To understand the problem with quality measurement today, consider a patient thinking about knee replacement surgery. By looking hard enough, he or she could probably find out how often a facility’s patients get antibiotics before surgery, contract infections from surgery, or return to the hospital due to complications after surgery. But he or she is highly unlikely to discover whether those patients walk better a year later.

This example also illustrates both the utility and difficulty of gathering data. Data about antibiotics administration, infection rates, or hospital readmissions are readily available in administrative data — captured in Medicare claims — about services delivered. This is useful for measuring quality or adjusting payments to facilities based on performances. But where it is relatively easy to track claims data, gathering information about a patient’s mobility is not. It requires asking patients questions about their health care experiences.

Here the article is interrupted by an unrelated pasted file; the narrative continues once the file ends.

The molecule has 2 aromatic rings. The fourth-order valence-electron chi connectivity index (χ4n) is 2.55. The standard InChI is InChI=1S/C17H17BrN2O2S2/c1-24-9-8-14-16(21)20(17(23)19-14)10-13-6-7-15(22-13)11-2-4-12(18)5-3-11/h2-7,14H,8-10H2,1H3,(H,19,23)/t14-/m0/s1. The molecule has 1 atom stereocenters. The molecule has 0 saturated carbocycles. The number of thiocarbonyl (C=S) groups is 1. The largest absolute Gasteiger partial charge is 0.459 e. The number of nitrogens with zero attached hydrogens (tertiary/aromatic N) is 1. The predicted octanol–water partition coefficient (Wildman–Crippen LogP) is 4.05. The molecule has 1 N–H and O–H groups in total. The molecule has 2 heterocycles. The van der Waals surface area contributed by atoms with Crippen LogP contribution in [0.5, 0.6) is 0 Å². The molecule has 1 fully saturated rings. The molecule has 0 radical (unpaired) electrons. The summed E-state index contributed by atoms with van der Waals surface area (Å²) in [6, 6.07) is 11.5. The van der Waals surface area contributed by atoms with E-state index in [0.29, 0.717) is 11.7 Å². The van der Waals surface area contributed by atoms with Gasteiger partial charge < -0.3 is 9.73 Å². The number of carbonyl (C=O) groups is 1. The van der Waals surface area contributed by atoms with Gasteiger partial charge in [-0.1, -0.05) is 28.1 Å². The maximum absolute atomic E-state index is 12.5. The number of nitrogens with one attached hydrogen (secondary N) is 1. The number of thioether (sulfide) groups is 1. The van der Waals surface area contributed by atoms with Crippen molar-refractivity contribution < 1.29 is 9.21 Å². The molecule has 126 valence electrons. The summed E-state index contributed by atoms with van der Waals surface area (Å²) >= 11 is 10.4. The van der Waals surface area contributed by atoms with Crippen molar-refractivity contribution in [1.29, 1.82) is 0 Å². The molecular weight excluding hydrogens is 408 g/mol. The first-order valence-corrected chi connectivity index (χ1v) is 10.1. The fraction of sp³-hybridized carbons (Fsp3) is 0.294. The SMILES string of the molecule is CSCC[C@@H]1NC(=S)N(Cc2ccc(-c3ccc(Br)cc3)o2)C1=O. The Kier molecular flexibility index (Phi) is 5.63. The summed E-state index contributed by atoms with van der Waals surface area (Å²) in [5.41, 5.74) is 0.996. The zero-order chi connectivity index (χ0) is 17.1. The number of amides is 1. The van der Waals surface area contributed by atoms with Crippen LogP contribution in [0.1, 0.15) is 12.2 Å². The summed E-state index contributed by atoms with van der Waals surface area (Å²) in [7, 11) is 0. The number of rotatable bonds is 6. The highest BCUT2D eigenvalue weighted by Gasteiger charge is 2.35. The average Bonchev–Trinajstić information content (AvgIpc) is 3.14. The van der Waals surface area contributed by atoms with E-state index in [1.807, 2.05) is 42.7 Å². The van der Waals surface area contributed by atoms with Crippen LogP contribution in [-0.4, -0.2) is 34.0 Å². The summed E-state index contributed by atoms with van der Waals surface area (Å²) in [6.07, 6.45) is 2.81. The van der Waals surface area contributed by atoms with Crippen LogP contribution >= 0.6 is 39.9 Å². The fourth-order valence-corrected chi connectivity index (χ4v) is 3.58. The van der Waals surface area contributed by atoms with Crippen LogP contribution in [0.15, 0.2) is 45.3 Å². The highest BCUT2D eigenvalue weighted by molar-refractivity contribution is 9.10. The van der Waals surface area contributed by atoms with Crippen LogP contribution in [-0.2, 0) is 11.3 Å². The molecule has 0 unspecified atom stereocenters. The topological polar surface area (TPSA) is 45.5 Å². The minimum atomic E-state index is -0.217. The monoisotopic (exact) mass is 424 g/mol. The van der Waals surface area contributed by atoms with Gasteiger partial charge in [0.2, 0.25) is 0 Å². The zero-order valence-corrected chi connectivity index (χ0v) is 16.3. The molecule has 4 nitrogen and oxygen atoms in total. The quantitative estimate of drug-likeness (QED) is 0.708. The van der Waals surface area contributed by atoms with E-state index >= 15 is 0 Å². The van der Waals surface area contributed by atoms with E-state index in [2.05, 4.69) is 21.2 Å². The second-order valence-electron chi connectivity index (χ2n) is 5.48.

In the short run, the demand for quality reporting is outrunning our capability to produce it. Despite current complaints about electronic health records detracting from the physician-patient relationship, over time they will make it easier to track and improve patient care and produce population metrics. Indeed, I’m confident the health care sector eventually will harness information technology as effectively as other sectors. But right now we need to focus on the possible.